Congenital nephrotic syndrome is a disorder passed down through families in which a baby develops
Nephrotic syndrome – congenital
Congenital nephrotic syndrome is a very rare form of nephrotic syndrome. It occurs mostly in families of Finnish origin and develops shortly after birth. It is inherited, which means it is passed down through families.
Children with this disorder have an abnormal form of a protein called nephrin. The kidney’s filters (glomeruli) need this protein to function normally.
Cough Decreased urine output
- Foamy appearance of urine
Low birth weight Poor appetite Swelling(total body)
Exams and Tests
An ultrasound done on the pregnant mother before birth may show a larger-than-normal placenta. The placenta is the organ that develops during pregnancy to feed the growing baby.
Pregnant mothers may have a screening test done during pregnancy to check for this condition. The test looks for higher-than-normal levels of alpha-fetoprotein in a sample of amniotic fluid. Genetic tests should be used to confirm the diagnosis if the screening test is positive.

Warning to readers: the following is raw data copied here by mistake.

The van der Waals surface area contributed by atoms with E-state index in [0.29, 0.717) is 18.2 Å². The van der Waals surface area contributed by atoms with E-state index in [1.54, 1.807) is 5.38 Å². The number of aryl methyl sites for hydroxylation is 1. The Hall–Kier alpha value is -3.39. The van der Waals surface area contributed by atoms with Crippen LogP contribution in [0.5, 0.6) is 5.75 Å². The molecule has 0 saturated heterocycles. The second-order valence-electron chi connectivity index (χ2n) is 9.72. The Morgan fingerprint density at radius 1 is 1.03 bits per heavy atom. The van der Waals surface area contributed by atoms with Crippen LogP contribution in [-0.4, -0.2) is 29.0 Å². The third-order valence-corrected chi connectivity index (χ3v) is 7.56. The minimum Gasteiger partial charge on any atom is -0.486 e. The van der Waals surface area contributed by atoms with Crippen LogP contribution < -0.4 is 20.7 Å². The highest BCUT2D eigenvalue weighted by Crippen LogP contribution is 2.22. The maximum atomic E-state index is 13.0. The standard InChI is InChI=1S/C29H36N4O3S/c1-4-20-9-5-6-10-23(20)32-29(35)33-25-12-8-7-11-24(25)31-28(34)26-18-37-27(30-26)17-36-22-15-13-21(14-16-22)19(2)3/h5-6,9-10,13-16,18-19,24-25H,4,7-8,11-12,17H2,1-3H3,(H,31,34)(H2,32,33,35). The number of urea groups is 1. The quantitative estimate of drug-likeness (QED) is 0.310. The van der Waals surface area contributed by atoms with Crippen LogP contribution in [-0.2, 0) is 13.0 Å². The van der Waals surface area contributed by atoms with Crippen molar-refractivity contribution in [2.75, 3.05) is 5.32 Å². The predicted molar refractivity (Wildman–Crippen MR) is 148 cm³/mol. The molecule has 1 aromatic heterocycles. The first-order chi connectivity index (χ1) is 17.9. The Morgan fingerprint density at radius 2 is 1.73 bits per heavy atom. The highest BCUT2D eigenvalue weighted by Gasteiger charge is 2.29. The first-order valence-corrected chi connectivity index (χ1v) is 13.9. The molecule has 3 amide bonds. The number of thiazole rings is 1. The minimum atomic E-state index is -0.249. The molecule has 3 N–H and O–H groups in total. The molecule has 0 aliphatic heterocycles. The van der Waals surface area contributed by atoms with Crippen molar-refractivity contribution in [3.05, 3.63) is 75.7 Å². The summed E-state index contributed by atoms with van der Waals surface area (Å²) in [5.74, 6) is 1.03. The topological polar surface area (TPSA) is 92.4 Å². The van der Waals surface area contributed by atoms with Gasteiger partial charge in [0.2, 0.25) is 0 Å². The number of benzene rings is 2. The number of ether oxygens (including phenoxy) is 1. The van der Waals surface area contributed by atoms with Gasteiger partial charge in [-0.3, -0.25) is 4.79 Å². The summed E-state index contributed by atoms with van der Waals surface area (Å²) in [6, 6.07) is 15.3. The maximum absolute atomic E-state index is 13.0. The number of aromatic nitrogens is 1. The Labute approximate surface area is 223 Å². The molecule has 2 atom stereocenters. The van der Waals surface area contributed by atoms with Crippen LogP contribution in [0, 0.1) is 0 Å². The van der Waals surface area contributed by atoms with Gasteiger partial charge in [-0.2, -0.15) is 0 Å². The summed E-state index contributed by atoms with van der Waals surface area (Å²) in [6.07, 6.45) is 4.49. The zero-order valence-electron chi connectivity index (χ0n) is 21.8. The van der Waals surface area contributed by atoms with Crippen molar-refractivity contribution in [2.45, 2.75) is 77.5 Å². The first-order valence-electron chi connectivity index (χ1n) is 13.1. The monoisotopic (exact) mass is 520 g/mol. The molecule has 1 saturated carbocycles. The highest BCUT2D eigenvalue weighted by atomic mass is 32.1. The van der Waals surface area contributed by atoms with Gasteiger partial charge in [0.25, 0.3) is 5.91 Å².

After birth, the infant will show signs of severe fluid retention and swelling. The health care provider will hear abnormal sounds when listening to the baby’s heart and lungs with a stethoscope. Blood pressure may be high. There may be signs of malnutrition.
Early and aggressive treatment is needed to control this disorder.
Treatment may involve:
Antibiotics to control infections
Blood pressure medicines called ACE inhibitors and ARBs to reduce the amount of protein leaking into the urine
Diuretics (“water pills”) to remove excess fluid
Nonsteroidal anti-inflammatory drugs (NSAIDs) such as indomethacin to reduce the amount of protein leaking into the urine
Fluids may be limited to help control swelling.
The health care provider may recommend removing the kidneys to stop protein loss. This may be followed by dialysis or a
The disorder often leads to infection, malnutrition, and kidney failure. It can lead to death by age 5, and many children die within the first year. Congenital nephrotic syndrome may be controlled in some cases with early and aggressive treatment, including an early kidney transplant.
- Acute kidney failure
- Blood clots
Chronic kidney failure End-stage kidney disease
- Frequent, severe infections
- Malnutrition and related diseases
When to Contact a Medical Professional
Call your health care provider if your child has symptoms of congenital nephrotic syndrome.